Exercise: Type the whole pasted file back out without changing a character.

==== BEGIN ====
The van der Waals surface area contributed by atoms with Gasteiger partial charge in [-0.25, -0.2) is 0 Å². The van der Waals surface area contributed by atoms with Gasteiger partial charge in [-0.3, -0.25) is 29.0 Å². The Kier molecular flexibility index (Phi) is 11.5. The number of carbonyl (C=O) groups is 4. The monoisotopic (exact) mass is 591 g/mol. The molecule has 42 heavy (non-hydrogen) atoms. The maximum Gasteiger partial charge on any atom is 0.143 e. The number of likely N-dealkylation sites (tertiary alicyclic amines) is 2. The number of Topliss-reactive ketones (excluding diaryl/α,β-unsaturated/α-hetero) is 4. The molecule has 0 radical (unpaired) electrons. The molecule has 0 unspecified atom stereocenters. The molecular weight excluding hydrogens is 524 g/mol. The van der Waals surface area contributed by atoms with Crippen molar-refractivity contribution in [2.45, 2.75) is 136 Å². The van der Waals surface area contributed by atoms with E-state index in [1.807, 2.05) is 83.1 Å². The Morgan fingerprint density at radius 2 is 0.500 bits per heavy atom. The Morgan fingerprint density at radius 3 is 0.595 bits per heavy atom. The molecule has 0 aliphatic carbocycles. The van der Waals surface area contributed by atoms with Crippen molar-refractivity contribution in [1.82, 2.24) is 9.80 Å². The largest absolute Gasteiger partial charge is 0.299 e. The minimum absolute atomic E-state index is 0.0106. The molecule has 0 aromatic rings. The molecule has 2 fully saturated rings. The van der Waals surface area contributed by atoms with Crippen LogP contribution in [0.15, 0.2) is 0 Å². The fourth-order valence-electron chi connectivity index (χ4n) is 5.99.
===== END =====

The van der Waals surface area contributed by atoms with Gasteiger partial charge in [-0.25, -0.2) is 0 Å². The van der Waals surface area contributed by atoms with Gasteiger partial charge in [-0.3, -0.25) is 29.0 Å². The Kier molecular flexibility index (Phi) is 11.5. The number of carbonyl (C=O) groups is 4. The monoisotopic (exact) mass is 591 g/mol. The molecule has 42 heavy (non-hydrogen) atoms. The maximum Gasteiger partial charge on any atom is 0.143 e. The number of likely N-dealkylation sites (tertiary alicyclic amines) is 2. The number of Topliss-reactive ketones (excluding diaryl/α,β-unsaturated/α-hetero) is 4. The molecule has 0 radical (unpaired) electrons. The molecule has 0 unspecified atom stereocenters. The molecular weight excluding hydrogens is 524 g/mol. The van der Waals surface area contributed by atoms with Crippen molar-refractivity contribution in [2.45, 2.75) is 136 Å². The van der Waals surface area contributed by atoms with E-state index in [1.807, 2.05) is 83.1 Å². The Morgan fingerprint density at radius 2 is 0.500 bits per heavy atom. The Morgan fingerprint density at radius 3 is 0.595 bits per heavy atom. The molecule has 0 aliphatic carbocycles. The van der Waals surface area contributed by atoms with Crippen molar-refractivity contribution in [1.82, 2.24) is 9.80 Å². The largest absolute Gasteiger partial charge is 0.299 e. The minimum absolute atomic E-state index is 0.0106. The molecule has 0 aromatic rings. The molecule has 2 fully saturated rings. The van der Waals surface area contributed by atoms with Crippen LogP contribution in [0.15, 0.2) is 0 Å². The fourth-order valence-electron chi connectivity index (χ4n) is 5.99.